Climate change: The warmest November worldwide since 1880

How hot was November? NOAA says average global temperature, for water and land surfaces combined, was 56.6 degrees F (13.7 Celsius). It was the 37th consecutive November with above-average temperatures.

(AP Photo/NOAA)
The Arctic took a bit of a break from its rapid melting this year. But a federal Arctic report card says global warming is still massively altering the top of the world, reducing the number of reindeer, shrinking snow and ice and yet increasing certain fish and the growing season.

 November was a hot month for planet Earth.

Government scientists reported Tuesday that last month set a heat record. They say it was the warmest November on record, across Earth, since record-keeping began in 1880.

The National Oceanic and Atmospheric Administration says average global temperature, for water and land surfaces combined, was 56.6 degrees (13.7 Celsius). That's 1.4 degrees (0.78 degrees Celsius) above the 20th century average.

It was the 37th consecutive November with above-average temperatures. The last below-average November was in 1976.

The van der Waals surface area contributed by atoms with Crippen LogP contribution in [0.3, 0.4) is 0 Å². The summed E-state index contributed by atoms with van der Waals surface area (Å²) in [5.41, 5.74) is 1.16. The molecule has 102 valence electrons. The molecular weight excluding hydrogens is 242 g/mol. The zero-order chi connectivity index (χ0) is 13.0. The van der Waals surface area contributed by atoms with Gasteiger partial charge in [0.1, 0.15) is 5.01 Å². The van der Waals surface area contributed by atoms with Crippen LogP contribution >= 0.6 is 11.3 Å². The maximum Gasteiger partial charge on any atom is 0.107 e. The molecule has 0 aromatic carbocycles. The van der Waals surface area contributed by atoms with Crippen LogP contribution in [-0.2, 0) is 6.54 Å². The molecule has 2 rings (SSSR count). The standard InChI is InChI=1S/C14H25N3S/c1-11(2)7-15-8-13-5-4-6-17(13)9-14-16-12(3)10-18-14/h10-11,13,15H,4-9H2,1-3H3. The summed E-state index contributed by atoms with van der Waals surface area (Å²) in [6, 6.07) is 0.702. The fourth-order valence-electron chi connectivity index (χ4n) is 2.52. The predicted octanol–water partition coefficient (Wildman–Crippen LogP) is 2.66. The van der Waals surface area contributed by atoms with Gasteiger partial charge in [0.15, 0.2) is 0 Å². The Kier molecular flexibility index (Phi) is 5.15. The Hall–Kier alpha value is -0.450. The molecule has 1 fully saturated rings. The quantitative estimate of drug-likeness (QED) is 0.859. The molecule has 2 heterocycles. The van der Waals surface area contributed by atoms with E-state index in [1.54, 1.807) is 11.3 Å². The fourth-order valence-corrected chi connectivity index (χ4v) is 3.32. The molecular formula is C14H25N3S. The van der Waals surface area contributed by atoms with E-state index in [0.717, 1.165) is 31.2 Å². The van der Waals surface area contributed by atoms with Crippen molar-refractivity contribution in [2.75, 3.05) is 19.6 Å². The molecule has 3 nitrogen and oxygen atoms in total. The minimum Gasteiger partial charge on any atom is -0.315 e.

It was also the 345th straight month with above-average temperatures. That's almost 29 years.

Among the November hot spots: much of Eurasia, Central America and the Indian Ocean. In Russia, it was the warmest November on record. But parts of North America were cooler than average. No regions of the globe were record cold.

As The Christian Science Monitor reported in October, "If greenhouse-gas emissions continue to grow unchecked, the maximum temperatures, rainfall, and other aspects of climate that humans have experienced during the past 150 years will become the new minimum globally by 2047 (give or take 14 years), according to a new study."

Using emissions scenarios in reports by the UN-sponsored Intergovernmental Panel on Climate Change (IPCC), the team estimates that relatively aggressive efforts to curb emissions could delay the switch by up to 30 years. But even with strong curbs on emissions, the shifts will still take place.

These changes "will result in environments like we have never seen before," says Camilo Mora, a biogeographer at the University of Hawaii at Manoa and the lead author of the study, which appears in Thursday's issue of the journal Nature.

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